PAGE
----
Kaden Foren (left) of the Knights and Copper Laird of the Red Devils battled for the ball during a matchup of 8-and-under Granite Country Youth Soccer Association teams March 16, the opening day of spring soccer. Staff photo by Daniel Clifton
STAFF WRITER JENNIFER FIERRO
Before Aleksey Ismaylov was a Granite Country Youth Soccer Association coach and volunteer, he was a boy in Ukraine longing to play what he then knew as the game of football. Born in 1987, four years before the collapse of the Soviet Union, Ismaylov said life in Ukraine was difficult.
“Growing up, we were pretty poor,” he said. “Growing up, we only had one ball for our team.”
His own children — 9-year-old Ismayl and 5-year-old Aleksey, Jr. — are living a completely different experience in the Highland Lakes, where the community is celebrating four decades of a vibrant youth soccer program.
At 40 years of age, Granite Country Youth Soccer Association is one of the oldest leagues in the Capital Area Youth Soccer Association.
It’s everything that Ismaylov had wished for while growing up in Ukraine: ample green playing fields, coaches, uniforms, equipment, supportive parents, and hundreds of eager players.
“It’s everything I dreamed about as a kid,” Ismaylov said.
Granite Country, which each year fields about 550 players ages 4-19, grew out of the same kind of dedication to the game that Ismaylov had as a child on the other side of the globe. A group of local youngsters enlisted their parents to teach them how to play then went door to door in their neighborhoods recruiting other players. They even called local high schools to ask if they could pit their homegrown teams against the varsity squads.
“Me and my friends all wanted to play,” said Bill Worley Jr., son of William Worley Sr., the association’s first president.
At that time, the sport of soccer was still gaining traction in the United States, so opportunities to play in the Highland Lakes didn’t exist. William Worley had watched soccer games in Europe while he was in the military. When he learned of his son’s interest, he checked out a book on the sport from the Marble Falls library. His side gig as a soccer coach was underway. The program grew from there into the active one it is today.
Passion for the game has been a mainstay of Highland Lakes soccer ever since. As any of the young men and women involved in the local leagues will tell you, success has nothing to do with win-loss records.
Garrett Goggans, 13, has played on Granite Country teams since he was 4 years old. He developed a passion for the game and made great friends, he said.
“They developed me as a player,” Goggans said. “It helped me learn the game.”
The young man’s devotion to Granite Country soccer prompted his father, Wes Goggans, to get more involved as well. He serves on the association’s board of directors and coaches two teams: Garrett’s 14-and-under squad and 9-year-old son Graham’s 10-and-under team.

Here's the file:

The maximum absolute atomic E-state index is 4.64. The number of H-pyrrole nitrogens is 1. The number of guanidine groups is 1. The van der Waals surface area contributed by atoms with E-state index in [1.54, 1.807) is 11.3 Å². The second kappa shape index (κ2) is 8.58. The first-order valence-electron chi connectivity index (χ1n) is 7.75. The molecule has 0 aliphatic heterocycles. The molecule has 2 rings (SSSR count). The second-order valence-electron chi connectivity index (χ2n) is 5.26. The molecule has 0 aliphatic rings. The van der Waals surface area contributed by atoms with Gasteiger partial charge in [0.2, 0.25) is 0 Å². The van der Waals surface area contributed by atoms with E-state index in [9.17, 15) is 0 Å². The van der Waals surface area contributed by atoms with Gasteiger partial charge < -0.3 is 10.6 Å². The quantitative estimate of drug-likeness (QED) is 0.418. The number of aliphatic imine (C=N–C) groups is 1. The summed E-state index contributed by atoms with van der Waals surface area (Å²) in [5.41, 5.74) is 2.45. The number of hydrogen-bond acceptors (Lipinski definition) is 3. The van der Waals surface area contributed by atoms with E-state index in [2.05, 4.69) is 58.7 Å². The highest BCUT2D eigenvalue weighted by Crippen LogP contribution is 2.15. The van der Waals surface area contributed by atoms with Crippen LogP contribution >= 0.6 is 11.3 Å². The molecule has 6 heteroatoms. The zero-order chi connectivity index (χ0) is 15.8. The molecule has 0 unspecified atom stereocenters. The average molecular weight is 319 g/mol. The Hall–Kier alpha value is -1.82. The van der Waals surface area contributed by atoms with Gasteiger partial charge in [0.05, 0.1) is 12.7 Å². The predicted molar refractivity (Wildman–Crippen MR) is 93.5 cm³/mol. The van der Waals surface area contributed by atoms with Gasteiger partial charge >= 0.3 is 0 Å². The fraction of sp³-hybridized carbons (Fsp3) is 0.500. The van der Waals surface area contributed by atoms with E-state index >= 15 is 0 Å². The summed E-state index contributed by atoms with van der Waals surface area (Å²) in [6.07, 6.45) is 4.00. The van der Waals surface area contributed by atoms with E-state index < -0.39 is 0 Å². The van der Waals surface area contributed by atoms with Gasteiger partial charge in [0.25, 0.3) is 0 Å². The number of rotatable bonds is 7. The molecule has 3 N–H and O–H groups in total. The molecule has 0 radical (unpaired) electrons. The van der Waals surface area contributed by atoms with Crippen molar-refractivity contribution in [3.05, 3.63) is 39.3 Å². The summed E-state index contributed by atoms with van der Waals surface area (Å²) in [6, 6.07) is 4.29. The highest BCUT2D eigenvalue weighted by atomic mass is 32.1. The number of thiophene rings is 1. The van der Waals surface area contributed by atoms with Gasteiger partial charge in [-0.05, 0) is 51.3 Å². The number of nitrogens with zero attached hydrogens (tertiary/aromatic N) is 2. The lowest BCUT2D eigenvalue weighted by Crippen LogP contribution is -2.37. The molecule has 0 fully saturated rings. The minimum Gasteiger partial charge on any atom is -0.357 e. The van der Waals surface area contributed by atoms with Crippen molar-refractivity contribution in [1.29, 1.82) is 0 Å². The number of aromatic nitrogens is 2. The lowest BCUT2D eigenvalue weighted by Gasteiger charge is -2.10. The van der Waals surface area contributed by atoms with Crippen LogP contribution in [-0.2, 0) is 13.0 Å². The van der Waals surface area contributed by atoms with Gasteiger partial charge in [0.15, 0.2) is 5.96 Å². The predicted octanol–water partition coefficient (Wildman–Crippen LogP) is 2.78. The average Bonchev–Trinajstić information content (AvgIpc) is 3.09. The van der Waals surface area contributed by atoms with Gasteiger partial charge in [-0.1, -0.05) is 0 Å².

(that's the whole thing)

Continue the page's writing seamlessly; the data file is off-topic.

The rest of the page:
As far as Wes Goggans is concerned, the association’s importance can’t be overemphasized.
“It gives us the opportunity to have fun, competitive soccer in Marble Falls and not have to drive back and forth to Austin,” he said. “That’s really special because small towns like ours don’t have a program or aren’t even competitive.”
While most kids play for fun, some Granite Country athletes have made a career out of their love for the sport. Gustavo Lopez, who graduated from Marble Falls High School in 2007, said he knew soccer was going to be the way he made a living. He recalls sitting in then-Marble Falls coach Michael Nave’s office telling him he wanted to be a teacher and a soccer coach.
Lopez pursued his dream by playing in the local league, on school teams, and in pickup games on league fields after school. He signed to play college ball for the University of Texas Permian Basin, where he earned a degree in Spanish and a teaching certificate. Today, he’s on Nave’s staff as the junior varsity coach at Pflugerville High School, where he also teaches Spanish. He is in his fifth year of teaching and coaching, an achievement to which he credits Granite Country.
“Granite Country gave us the opportunity, especially for the kids who couldn’t afford to play club soccer,” he said. “You didn’t have many opportunities. I give them a lot of credit.”
While Lopez recalls the soccer of his youth as being easily accessible, Ismaylov’s memories center on that one ball his team had to kick around — and protect from damage or loss. As an American soccer dad, he now buys balls to give to players who can’t afford them. To Lopez, the gesture is the perfect symbol of what Granite Country soccer has meant to so many, including his family.
“I want them to keep helping the kids,” he said. “Ultimately, it’s about the kids.”
The game can’t go on without the help of volunteers. Most begin as a coordinator, learning the different jobs that keep Granite Country Youth Soccer Association going. Time commitments are weekly during the fall and spring seasons.
Volunteers also are needed to serve as parent-coaches, licensed coaches, team managers, equipment and team coordinators, concession workers, and field maintenance help.
Email president Kevin Reitain at firstname.lastname@example.org or registrar Sylvia Hellen at email@example.com for more information.